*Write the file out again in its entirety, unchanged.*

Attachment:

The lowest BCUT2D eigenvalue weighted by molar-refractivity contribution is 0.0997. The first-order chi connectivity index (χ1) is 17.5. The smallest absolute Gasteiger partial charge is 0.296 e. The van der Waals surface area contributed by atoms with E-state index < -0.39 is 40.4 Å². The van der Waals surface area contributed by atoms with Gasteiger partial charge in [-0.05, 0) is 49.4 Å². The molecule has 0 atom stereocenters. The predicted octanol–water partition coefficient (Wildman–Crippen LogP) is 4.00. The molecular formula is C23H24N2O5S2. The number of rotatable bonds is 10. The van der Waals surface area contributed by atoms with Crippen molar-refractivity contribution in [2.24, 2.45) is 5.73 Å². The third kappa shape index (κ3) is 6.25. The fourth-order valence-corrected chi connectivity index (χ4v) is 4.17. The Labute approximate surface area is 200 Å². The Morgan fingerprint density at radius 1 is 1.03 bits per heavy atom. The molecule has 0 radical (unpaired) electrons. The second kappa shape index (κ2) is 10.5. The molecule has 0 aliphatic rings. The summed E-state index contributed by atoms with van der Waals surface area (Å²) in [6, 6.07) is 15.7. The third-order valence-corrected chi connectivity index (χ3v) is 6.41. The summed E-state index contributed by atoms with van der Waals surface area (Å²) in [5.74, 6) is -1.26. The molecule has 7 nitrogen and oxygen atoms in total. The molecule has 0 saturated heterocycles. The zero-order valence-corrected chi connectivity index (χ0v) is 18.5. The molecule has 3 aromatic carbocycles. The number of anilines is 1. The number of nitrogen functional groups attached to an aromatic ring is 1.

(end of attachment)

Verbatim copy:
The lowest BCUT2D eigenvalue weighted by molar-refractivity contribution is 0.0997. The first-order chi connectivity index (χ1) is 17.5. The smallest absolute Gasteiger partial charge is 0.296 e. The van der Waals surface area contributed by atoms with E-state index < -0.39 is 40.4 Å². The van der Waals surface area contributed by atoms with Gasteiger partial charge in [-0.05, 0) is 49.4 Å². The molecule has 0 atom stereocenters. The predicted octanol–water partition coefficient (Wildman–Crippen LogP) is 4.00. The molecular formula is C23H24N2O5S2. The number of rotatable bonds is 10. The van der Waals surface area contributed by atoms with Crippen molar-refractivity contribution in [2.24, 2.45) is 5.73 Å². The third kappa shape index (κ3) is 6.25. The fourth-order valence-corrected chi connectivity index (χ4v) is 4.17. The Labute approximate surface area is 200 Å². The Morgan fingerprint density at radius 1 is 1.03 bits per heavy atom. The molecule has 0 radical (unpaired) electrons. The second kappa shape index (κ2) is 10.5. The molecule has 0 aliphatic rings. The summed E-state index contributed by atoms with van der Waals surface area (Å²) in [6, 6.07) is 15.7. The third-order valence-corrected chi connectivity index (χ3v) is 6.41. The summed E-state index contributed by atoms with van der Waals surface area (Å²) in [5.74, 6) is -1.26. The molecule has 7 nitrogen and oxygen atoms in total. The molecule has 0 saturated heterocycles. The zero-order valence-corrected chi connectivity index (χ0v) is 18.5. The molecule has 3 aromatic carbocycles. The number of anilines is 1. The number of nitrogen functional groups attached to an aromatic ring is 1.